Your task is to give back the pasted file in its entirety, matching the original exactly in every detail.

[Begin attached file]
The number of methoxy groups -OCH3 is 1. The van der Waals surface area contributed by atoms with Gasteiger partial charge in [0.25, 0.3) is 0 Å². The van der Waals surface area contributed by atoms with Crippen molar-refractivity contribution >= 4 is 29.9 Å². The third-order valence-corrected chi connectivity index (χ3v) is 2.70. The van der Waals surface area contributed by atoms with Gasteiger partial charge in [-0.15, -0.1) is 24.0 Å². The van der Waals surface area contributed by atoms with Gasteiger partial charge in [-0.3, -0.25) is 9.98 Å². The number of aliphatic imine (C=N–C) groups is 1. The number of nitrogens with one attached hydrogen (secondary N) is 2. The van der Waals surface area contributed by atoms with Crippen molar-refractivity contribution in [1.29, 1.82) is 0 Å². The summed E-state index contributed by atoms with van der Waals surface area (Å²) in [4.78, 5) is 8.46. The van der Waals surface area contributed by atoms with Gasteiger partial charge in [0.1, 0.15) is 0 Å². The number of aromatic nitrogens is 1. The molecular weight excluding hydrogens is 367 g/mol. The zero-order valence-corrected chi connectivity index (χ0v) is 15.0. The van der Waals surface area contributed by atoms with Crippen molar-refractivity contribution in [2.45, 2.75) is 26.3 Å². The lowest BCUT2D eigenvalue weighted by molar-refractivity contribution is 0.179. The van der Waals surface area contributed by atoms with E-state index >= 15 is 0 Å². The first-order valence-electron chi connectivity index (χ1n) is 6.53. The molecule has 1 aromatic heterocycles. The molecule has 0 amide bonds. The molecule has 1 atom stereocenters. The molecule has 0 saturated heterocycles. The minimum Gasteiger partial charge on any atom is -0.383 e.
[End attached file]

The number of methoxy groups -OCH3 is 1. The van der Waals surface area contributed by atoms with Gasteiger partial charge in [0.25, 0.3) is 0 Å². The van der Waals surface area contributed by atoms with Crippen molar-refractivity contribution >= 4 is 29.9 Å². The third-order valence-corrected chi connectivity index (χ3v) is 2.70. The van der Waals surface area contributed by atoms with Gasteiger partial charge in [-0.15, -0.1) is 24.0 Å². The van der Waals surface area contributed by atoms with Gasteiger partial charge in [-0.3, -0.25) is 9.98 Å². The number of aliphatic imine (C=N–C) groups is 1. The number of nitrogens with one attached hydrogen (secondary N) is 2. The van der Waals surface area contributed by atoms with Crippen molar-refractivity contribution in [1.29, 1.82) is 0 Å². The summed E-state index contributed by atoms with van der Waals surface area (Å²) in [4.78, 5) is 8.46. The van der Waals surface area contributed by atoms with Gasteiger partial charge in [0.1, 0.15) is 0 Å². The number of aromatic nitrogens is 1. The molecular weight excluding hydrogens is 367 g/mol. The zero-order valence-corrected chi connectivity index (χ0v) is 15.0. The van der Waals surface area contributed by atoms with Crippen molar-refractivity contribution in [2.45, 2.75) is 26.3 Å². The lowest BCUT2D eigenvalue weighted by molar-refractivity contribution is 0.179. The van der Waals surface area contributed by atoms with E-state index >= 15 is 0 Å². The first-order valence-electron chi connectivity index (χ1n) is 6.53. The molecule has 1 aromatic heterocycles. The molecule has 0 amide bonds. The molecule has 1 atom stereocenters. The molecule has 0 saturated heterocycles. The minimum Gasteiger partial charge on any atom is -0.383 e.